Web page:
Laos is a landlocked nation in southeast Asia, occupying the northwest of the Indochinese peninsula. Its bordering countries are Thailand, Burma, Vietnam, Cambodia and China. Laos is hilly and mountainous, with verdant valleys and dozens of rivers. Its highest point is Phou Bia, which rises some 2,817m into the sky.
Laos has a tropical climate, which is strongly influenced by monsoons. It is a sunny country which also has a high rate of rainfall, as well as plenty of humidity. The average temperature ranges from 22ºC to 27ºC throughout the year. The ‘winter’ season is dry, while summer is humid and rainy. The minimum temperature in Laos is around 18C so if you are visiting, make sure to take lots of light, breathable clothing with you.
Laos is famed for its stunning architecture and natural landscapes alike. Luang Prabang, a small town featuring over 30 temples and stunning royal palaces, is a UNESCO World Heritage Site, perched some 700 metres above sea level and embraced by lush mountains. The area boasts romantic waterfalls and the waters of the Mekong River, offering ample opportunity to enjoy a swim and cool down after time spent under the sizzling sun. That Luang, a beautiful stupa in Vientiane, is the most scared monument in the country, while Vang Vieng, with its magnificent mountains, limestone cliffs and rice fields, is an absolute paradise for nature enthusiasts. Laos is, indeed, filled with natural landscapes that seem taken from a blockbuster film; to appreciate its majestic beauty, check out images of the amazing Bolaven Plateau and Tad Fane waterfall, in southern Laos.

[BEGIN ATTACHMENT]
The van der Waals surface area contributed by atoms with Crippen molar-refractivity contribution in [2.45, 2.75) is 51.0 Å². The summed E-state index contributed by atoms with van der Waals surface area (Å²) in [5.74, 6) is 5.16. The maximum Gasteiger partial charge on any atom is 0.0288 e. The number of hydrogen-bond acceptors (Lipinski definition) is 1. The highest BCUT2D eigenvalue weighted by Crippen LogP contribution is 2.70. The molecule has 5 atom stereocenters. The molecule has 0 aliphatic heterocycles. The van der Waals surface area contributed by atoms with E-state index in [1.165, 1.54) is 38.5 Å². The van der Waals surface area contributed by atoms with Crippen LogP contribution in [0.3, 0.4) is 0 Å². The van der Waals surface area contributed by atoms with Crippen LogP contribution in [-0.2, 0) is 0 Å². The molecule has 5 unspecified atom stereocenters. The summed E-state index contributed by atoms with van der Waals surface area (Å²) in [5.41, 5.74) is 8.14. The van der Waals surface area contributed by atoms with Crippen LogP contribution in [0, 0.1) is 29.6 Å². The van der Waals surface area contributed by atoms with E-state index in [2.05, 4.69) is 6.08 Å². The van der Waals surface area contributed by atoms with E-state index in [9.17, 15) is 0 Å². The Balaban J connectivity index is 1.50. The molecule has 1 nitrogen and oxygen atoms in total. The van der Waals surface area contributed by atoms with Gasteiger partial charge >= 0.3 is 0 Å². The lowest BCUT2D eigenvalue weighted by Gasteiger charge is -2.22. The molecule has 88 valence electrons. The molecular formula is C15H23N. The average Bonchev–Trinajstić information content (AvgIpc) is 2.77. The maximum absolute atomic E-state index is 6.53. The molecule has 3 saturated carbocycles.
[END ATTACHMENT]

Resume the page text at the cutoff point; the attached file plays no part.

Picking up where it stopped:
The lower Mekong basin has been inhabited for 10,000 years or more. The first settlers in Laos were relatives of the Khmer people, who call Cambodia home to this day. In the 14th century, prince Fa Ngum declared himself king of the country he called ‘the Kingdom of a Million Elephants’. In the late 18th century, the Siamese took over Laos, until the French expelled the Siamese and renamed the country Laos. The French took control of Laos until 1945, when the Japanese took the country as their own for a short period. Laos became fully independent in 1953. During the Vietnam War, many Laotians fled their country, as the war began to encroach upon their territory. Today, Laos continues to be influenced by many countries, including China, which has expanded its investment and trade interests in this country. Both countries have agreed to build a $7 billion high-speed railway to link these and other countries.
Laos’ tropical rainforest boasts three vegetative layers: the top contains tall trees called dipterocarps, the middle consists of hardwood such as teak, and the bottom layer comprises grass and occasionally, bamboo. Laos is also home to several exotic animals, such as the saola ox (a type of deer-antelope), exotic leopard cats, and powerful Malayan sun and Asiatic black bears. Large mammals calling Laos home, meanwhile, include tigers, Asian elephants and five different species of gibbon. If you’ve always wanted to see dolphins swimming in the wild, head for the Mekong River, home to many wildlife species.
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